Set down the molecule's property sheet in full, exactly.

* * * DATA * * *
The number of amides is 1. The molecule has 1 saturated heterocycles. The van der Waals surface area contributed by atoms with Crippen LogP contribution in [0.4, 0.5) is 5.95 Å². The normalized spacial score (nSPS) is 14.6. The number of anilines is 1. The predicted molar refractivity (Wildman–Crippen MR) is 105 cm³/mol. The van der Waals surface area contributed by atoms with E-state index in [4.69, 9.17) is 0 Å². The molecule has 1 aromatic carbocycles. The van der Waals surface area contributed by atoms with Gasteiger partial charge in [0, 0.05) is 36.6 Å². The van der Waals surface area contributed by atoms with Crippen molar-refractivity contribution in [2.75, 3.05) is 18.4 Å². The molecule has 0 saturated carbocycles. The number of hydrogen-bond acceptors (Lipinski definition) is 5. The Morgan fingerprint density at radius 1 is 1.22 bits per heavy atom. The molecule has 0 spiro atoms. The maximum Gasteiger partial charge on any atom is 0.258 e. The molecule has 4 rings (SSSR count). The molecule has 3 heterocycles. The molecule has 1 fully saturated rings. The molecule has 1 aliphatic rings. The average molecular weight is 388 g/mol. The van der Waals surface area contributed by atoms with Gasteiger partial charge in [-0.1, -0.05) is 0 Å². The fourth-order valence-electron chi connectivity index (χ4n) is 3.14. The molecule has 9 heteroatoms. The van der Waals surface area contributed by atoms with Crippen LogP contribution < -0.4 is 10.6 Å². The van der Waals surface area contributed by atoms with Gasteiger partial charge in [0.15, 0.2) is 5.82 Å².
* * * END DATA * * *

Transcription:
The number of amides is 1. The molecule has 1 saturated heterocycles. The van der Waals surface area contributed by atoms with Crippen LogP contribution in [0.4, 0.5) is 5.95 Å². The normalized spacial score (nSPS) is 14.6. The number of anilines is 1. The predicted molar refractivity (Wildman–Crippen MR) is 105 cm³/mol. The van der Waals surface area contributed by atoms with E-state index in [4.69, 9.17) is 0 Å². The molecule has 1 aromatic carbocycles. The van der Waals surface area contributed by atoms with Gasteiger partial charge in [0, 0.05) is 36.6 Å². The van der Waals surface area contributed by atoms with Crippen molar-refractivity contribution in [2.75, 3.05) is 18.4 Å². The molecule has 0 saturated carbocycles. The number of hydrogen-bond acceptors (Lipinski definition) is 5. The Morgan fingerprint density at radius 1 is 1.22 bits per heavy atom. The molecule has 0 spiro atoms. The maximum Gasteiger partial charge on any atom is 0.258 e. The molecule has 4 rings (SSSR count). The molecule has 3 heterocycles. The molecule has 1 fully saturated rings. The molecule has 1 aliphatic rings. The average molecular weight is 388 g/mol. The van der Waals surface area contributed by atoms with Gasteiger partial charge in [-0.1, -0.05) is 0 Å². The fourth-order valence-electron chi connectivity index (χ4n) is 3.14. The molecule has 9 heteroatoms. The van der Waals surface area contributed by atoms with Crippen LogP contribution < -0.4 is 10.6 Å². The van der Waals surface area contributed by atoms with Gasteiger partial charge in [0.15, 0.2) is 5.82 Å².